Daily Scan: Asia caps the week on a high note; Europe continues gains
Capital Markets
<p>Updated throughout the day</p> <p>October 16</p> <p>Good evening everyone. With stimulus hopes at full tilt both in China and in Japan, Asian shares posted one of its best days today with the Hang Seng Index up 0.88%, the Shanghai Composite up 1.60%, and the Nikkei Average up 1.08%. Here’s how the region’s largest bourses did this week:</p> <p>Day<br /> Week</p> <p>Hang Seng Index<br /> +0.88%<br /> +0.69%</p> <p>Hang Seng China Enterprises Index<br /> +0.90%<br /> +2.23%</p> <p>Shanghai Composite<br /> +1.60%<br /> +6.13%</p> <p>Shenzhen Composite<br /> +1.28%<br /> +7.66%</p> <p>Nikkei 225<br /> +1.08%<br /> +3.14%</p> <p>Straits Times Index<br /> +0.42%<br /> +1.56%</p> <p>European indices meanwhile are looking to close on a high note too, though the U.K.’s FTSE 100 still seems to be on track for its first weekly loss in a month. Its currently up 0.76%, Germany’s DAX is up 0.75%, and France’s CAC is up 0.73%. As for Wall Street, S&amp;P minis are signaling a 0.12% pop at the open.</p> <p>Here’s what else you need to know:</p> <p>EU backs Turkey migrant action plan. EU states have backed an action plan with Turkey, which it is hoped will ease the flow of migrants to Europe. Nearly 600,000 migrants have reached the EU by sea so far this year, many of them travelling from Turkey. BBC</p> <p>Fears grow over increased antibiotic resistance.  More than 6,000 deaths a year could be caused by a 30% fall in the effectiveness of antibiotics in the US, a report in The Lancet suggests. It said most of the extra deaths would happen in patients having colorectal surgery, blood cancer chemotherapy and hip replacements. BBC</p> <p>Yuan heads to weekly low. With the PBOC fixing the yuan’s midpoint down 0.05% to 6.3436, both onshore (CNY) and offshore (CNH) yuan are heading to their weekly lows. CNY touched 6.3555 against the greenback today, just as the CNH dipped to 6.3583. SCMP (paywall)</p> <p>China Defence wants good ties with SE Asia, apparently. China's defence minister struck a conciliatory tone with Southeast Asia defence chiefs on Friday, saying that all needed to work hard to maintain peace and stability against threats. China is still pushing its claims in the disputed South China Sea. Channel News Asia</p> <p>Malaysia arrests Islamic State hacker. Authorities have arrested a Malaysia-based hacker who they accuse of stealing personal information of U.S. military members and giving it to ISIS. CNN</p> <p>China warns U.S. against South China Sea challenge. China’s military establishment has reacted angrily to a planned US naval mission to skirt artificial islands Beijing has constructed in the South China Sea, as the US gears up to challenge Chinese claims in the area. </p>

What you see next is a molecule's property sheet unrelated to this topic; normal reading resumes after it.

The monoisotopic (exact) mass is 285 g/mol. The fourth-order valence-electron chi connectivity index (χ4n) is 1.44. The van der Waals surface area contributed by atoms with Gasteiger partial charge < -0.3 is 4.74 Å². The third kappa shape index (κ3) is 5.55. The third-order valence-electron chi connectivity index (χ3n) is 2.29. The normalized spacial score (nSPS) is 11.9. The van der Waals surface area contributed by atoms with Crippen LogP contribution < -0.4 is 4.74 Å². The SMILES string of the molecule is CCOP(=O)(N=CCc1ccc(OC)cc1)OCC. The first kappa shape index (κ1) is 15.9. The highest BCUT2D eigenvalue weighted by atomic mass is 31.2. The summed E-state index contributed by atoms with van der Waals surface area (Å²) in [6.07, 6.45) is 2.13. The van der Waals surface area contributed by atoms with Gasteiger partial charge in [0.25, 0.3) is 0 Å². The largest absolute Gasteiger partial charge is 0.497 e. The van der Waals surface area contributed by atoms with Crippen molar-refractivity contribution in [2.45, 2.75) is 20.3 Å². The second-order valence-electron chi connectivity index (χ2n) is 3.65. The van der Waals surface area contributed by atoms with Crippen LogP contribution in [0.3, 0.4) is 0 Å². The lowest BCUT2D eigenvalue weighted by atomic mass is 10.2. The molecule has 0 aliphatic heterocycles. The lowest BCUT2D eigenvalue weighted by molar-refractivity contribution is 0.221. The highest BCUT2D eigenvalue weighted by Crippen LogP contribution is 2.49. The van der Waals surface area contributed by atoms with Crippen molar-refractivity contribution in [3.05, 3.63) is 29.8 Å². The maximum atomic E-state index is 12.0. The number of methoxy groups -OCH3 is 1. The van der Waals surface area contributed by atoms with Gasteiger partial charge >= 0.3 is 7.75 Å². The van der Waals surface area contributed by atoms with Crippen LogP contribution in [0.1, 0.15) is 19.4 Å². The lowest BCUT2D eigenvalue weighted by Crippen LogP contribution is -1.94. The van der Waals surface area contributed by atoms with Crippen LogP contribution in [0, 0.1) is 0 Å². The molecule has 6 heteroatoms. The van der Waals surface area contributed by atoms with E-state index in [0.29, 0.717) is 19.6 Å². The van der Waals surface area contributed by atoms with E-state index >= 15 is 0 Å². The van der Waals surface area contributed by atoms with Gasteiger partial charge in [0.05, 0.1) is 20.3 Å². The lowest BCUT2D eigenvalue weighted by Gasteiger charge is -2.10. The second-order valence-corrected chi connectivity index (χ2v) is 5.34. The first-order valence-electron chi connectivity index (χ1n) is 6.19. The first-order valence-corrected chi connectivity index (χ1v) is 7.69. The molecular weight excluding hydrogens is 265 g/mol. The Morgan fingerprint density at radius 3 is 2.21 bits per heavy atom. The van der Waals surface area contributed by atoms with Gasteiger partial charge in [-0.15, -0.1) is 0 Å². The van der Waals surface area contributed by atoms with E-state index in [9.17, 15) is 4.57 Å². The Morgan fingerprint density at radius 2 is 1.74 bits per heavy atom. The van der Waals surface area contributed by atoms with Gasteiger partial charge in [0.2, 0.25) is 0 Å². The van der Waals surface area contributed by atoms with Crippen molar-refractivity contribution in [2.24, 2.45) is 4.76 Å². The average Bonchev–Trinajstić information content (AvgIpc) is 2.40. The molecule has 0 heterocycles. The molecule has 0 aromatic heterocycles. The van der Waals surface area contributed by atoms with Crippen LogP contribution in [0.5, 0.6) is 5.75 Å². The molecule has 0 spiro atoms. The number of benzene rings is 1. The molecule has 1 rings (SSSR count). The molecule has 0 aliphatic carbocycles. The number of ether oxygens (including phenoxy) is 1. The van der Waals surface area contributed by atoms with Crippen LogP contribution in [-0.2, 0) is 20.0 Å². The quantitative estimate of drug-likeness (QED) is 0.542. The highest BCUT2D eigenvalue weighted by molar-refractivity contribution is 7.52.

Daily Scan: US stocks jump; Trump threatens to boycott debate
Capital Markets